After winning a huge mandate on the plank of “sab ka sath, sab ka vikas” (along with all, development of all), PM Modi is now emphasising the need to promote “sab ka vishwas” (trust of all). He said: “those who vote for us are ours and even our most trenchant opponents are ours”.
One of the first tasks mentioned is to win the trust of all sections of the population. He said that minorities had long been made to live in fear by those who believed in vote-bank politics and that this deception must end. The priority was thus set on promoting faith and harmony among majority and minorities.
Elections are over, but no actors on the stage not excluding the Election Commission can afford to take rest. The post-election period is the time for stock-taking — identifying factors behind success and failure for parties and candidates. The party coming to power has the responsibility of fulfilling its promises. The bigger the mandate, the greater the responsibility as not only the entire nation, but the entire world will be watching closely the performance of the new government that will enjoy near two-thirds majority in Lok Sabha.
The country witnessed the most bitter electoral contest and intense and extensive campaigns in this election. Noticeable is the fact that electioneering by speeches and contacts was dominated by a few leaders in various parties though assisted by thousands of party workers at various levels, which makes fixing responsibility for gain or loss easier.
Professional campaign managers were said to have been employed, which is believable, because of certain persistent propaganda, pattern of communication and contacts, virulent attacks, and tireless persecution that were carried on unmindful of insulting opponents or hurting sentiments and indifferent to people’s reaction. The less said about the language and tone used in campaigning, the better. The first task of the winners and losers is to get over their election tension and settle down to peaceful governance.
Both parties – the winner BJP and the main loser the Congress – today shoulder a heavy responsibility. The former has to fulfil its promises and the latter, free of any obligations to honour any poll promise, has to rebuild the shattered party. Massive defeat also carries a massive responsibility of rescuing the sinking ship particularly in the case of the Congress party which is more than 100 years old.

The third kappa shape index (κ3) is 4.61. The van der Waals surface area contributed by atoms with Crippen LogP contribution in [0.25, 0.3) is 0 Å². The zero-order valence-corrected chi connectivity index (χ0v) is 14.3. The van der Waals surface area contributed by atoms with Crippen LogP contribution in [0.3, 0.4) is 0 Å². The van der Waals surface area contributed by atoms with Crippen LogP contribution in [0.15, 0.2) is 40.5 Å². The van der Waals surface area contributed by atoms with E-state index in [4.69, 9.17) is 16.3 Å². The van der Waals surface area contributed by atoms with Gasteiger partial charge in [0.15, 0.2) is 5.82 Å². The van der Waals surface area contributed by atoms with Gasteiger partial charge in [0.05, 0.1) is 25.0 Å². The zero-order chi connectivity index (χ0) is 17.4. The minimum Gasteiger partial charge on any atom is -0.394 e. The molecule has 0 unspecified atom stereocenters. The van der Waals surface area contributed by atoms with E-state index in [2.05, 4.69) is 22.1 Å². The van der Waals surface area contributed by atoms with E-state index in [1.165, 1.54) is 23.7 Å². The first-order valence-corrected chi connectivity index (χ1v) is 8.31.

Indian voters, on the whole, have exhibited no permanent addiction to any party. They shift their support for even small reason. Pro-incumbency and anti-incumbency are not independent forces, but come into operation depending on the performance sheets of the main actors.
The defeat of the Mahagathbandhan conclusively proves that electoral result is not pure arithmetic, but a matter of people-party/candidate relationship. Leaders of two or more parties may join hands, but cannot assume that their followers and supporters will follow them. In some cases, alliance itself may be the cause of defeat. Hence, the victor and the vanquished have to bestow their attention more towards winning the support of the electorate than concentrating on arithmetical calculations and personalised attacks.
“NARA – National Ambition, Regional Aspiration” – a slogan raised by the PM post-election conveys the quintessence of the party politics displayed in this election, when regional players appeared in their full strength and displayed their power, capabilities, and ambitions. He says that a balance between the two will be the key to the nation’s progress, and it cannot be achieved without the support of regional parties. The new government must work in national interest at the same time protecting State/regional interests.